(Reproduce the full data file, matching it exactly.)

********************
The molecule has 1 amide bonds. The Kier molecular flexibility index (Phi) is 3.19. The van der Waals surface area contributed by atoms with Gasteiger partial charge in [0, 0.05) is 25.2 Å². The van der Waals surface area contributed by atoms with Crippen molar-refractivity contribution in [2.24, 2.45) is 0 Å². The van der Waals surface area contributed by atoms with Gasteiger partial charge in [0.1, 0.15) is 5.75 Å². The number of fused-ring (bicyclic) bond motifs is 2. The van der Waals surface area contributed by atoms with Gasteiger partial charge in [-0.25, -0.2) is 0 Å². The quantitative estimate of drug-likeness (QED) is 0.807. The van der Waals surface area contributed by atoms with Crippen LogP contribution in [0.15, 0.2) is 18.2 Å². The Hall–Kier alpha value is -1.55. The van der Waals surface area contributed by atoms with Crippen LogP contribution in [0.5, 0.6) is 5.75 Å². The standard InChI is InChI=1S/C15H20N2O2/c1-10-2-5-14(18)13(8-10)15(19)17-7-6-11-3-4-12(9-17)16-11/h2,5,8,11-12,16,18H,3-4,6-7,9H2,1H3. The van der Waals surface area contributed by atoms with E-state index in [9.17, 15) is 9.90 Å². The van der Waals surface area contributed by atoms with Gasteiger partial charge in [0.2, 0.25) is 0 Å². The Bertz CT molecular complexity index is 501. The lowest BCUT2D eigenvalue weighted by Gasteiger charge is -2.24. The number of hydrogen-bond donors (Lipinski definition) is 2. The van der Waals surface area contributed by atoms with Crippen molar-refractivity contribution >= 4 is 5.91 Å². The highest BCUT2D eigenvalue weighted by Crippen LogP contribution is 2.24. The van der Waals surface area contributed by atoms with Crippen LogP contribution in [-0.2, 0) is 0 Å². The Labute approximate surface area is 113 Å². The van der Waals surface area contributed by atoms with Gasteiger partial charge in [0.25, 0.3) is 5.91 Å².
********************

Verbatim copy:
The molecule has 1 amide bonds. The Kier molecular flexibility index (Phi) is 3.19. The van der Waals surface area contributed by atoms with Gasteiger partial charge in [0, 0.05) is 25.2 Å². The van der Waals surface area contributed by atoms with Crippen molar-refractivity contribution in [2.24, 2.45) is 0 Å². The van der Waals surface area contributed by atoms with Gasteiger partial charge in [0.1, 0.15) is 5.75 Å². The number of fused-ring (bicyclic) bond motifs is 2. The van der Waals surface area contributed by atoms with Gasteiger partial charge in [-0.25, -0.2) is 0 Å². The quantitative estimate of drug-likeness (QED) is 0.807. The van der Waals surface area contributed by atoms with Crippen LogP contribution in [0.15, 0.2) is 18.2 Å². The Hall–Kier alpha value is -1.55. The van der Waals surface area contributed by atoms with Crippen LogP contribution in [0.5, 0.6) is 5.75 Å². The standard InChI is InChI=1S/C15H20N2O2/c1-10-2-5-14(18)13(8-10)15(19)17-7-6-11-3-4-12(9-17)16-11/h2,5,8,11-12,16,18H,3-4,6-7,9H2,1H3. The van der Waals surface area contributed by atoms with E-state index in [9.17, 15) is 9.90 Å². The van der Waals surface area contributed by atoms with Gasteiger partial charge in [0.2, 0.25) is 0 Å². The Bertz CT molecular complexity index is 501. The lowest BCUT2D eigenvalue weighted by Gasteiger charge is -2.24. The number of hydrogen-bond donors (Lipinski definition) is 2. The van der Waals surface area contributed by atoms with Crippen molar-refractivity contribution >= 4 is 5.91 Å². The highest BCUT2D eigenvalue weighted by Crippen LogP contribution is 2.24. The van der Waals surface area contributed by atoms with Crippen LogP contribution in [-0.2, 0) is 0 Å². The Labute approximate surface area is 113 Å². The van der Waals surface area contributed by atoms with Gasteiger partial charge in [0.25, 0.3) is 5.91 Å².